In a context of changing family structures, the TSFEPS Project analyzed the way public policy, the family sphere and third sector organizations interact in the field of childcare services. Its specific objective was to understand the impact of these services on social cohesion, and their suitability in responding to the changes in family structures. The research employed a comparative approach, studying eight European Union member states. Its findings were used to develop recommendations on social and family policy. For the TSFEPS project, the different partners also gathered and compared respective analysis during the established joint working sessions.
Aims of the Project
Family structures are changing – amongst others, we can witness the emergence of a more individualized conception of social cohesion. Since childcare services and policies are often developed at the local level, they constitute an opportunity to promote social cohesion. The project team is interested in the ways in which childcare services offer a response to questions raised by changing family structures and how, in turn, they impact on family change. It is exploring collective social constructions that bring into play different public and private actors. The interest is more generally to analyse how conflict and compromise produce different arrangements for “ sharing roles ” between actors, from one country to another. The research partners consider it important to analyse how and according to which social constructions and practices, what systems of actors (public, private, third sector), services adapt their mode of intervention in accordance with changing family structures. By carrying out comparisons between eight European countries, the aim in the present project is also to gain a better understanding of how public policy, particularly in the area of services for young children, is responding to the breakdown of the normative family and of former criteria governing social cohesion and change.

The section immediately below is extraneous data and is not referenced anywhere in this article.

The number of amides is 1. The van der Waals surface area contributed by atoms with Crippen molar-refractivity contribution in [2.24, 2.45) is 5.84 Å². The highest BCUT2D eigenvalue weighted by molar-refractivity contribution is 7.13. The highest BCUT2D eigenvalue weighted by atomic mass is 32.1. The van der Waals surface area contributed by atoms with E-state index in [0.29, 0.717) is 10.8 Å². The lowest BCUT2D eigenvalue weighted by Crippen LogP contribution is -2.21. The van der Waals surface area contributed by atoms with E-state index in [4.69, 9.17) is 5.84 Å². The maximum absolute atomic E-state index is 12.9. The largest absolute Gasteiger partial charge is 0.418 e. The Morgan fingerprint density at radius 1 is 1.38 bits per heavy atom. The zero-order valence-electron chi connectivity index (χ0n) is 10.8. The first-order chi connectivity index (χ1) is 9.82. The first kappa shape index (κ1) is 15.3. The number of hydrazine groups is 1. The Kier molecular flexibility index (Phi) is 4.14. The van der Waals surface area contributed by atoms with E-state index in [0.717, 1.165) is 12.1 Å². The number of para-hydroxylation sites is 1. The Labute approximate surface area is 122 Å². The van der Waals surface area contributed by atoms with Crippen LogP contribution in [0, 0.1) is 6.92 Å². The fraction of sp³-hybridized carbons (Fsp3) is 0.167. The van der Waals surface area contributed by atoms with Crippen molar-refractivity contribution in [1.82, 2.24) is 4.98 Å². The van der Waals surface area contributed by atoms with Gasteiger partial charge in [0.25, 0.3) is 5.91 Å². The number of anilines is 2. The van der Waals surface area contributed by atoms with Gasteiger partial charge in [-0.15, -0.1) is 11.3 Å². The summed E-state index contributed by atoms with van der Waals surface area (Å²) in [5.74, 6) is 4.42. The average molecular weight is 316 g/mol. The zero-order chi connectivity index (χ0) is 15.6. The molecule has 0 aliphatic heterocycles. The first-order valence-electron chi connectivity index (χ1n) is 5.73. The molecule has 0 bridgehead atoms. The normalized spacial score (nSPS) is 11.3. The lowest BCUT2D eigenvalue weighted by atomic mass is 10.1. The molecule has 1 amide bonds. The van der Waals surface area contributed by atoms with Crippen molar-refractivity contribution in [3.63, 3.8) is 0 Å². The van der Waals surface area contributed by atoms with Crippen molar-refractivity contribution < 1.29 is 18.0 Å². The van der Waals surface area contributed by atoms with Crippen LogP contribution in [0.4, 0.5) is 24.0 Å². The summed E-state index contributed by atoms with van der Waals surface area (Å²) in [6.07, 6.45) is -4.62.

Description of the Project
The project uses a variety of data collection methods drawn from different fields of research, including sociology, family demography, social policy and policies with an impact on families and young children. The analysis is conducted at various levels: European, national and subnational, as well as local government provision of services for young children.
In the first stage of the research, a transversal and multidisciplinary macro-social analysis is being undertaken of inter-dependant contingencies associated with the construction of services for young children at the local level. The research team is examining the development of political and administrative regulations over time, covering within-country variations and social systems of actors (political, administrative, private and third sector, feminist movements and professional associations concerned with young children and childcare provision).
Similarly, analysis of childcare policies involves tracking the different forms of provision using quantitative and qualitative data ; in the case of Bulgaria, data are being constructed from statistics held by the Bulgarian Academy of Science. Developments in public policy and their impact on the implementation of services for young children is being investigated using in-depth semi-directed interviews with social, trade union, civil society, political and administrative actors, including family associations, professionals and employers. The interviews are being used to gain a better understanding of the principles underlying shifts in policy, the tensions between the aims of different actors and the potential contradictions between the policies being pursued.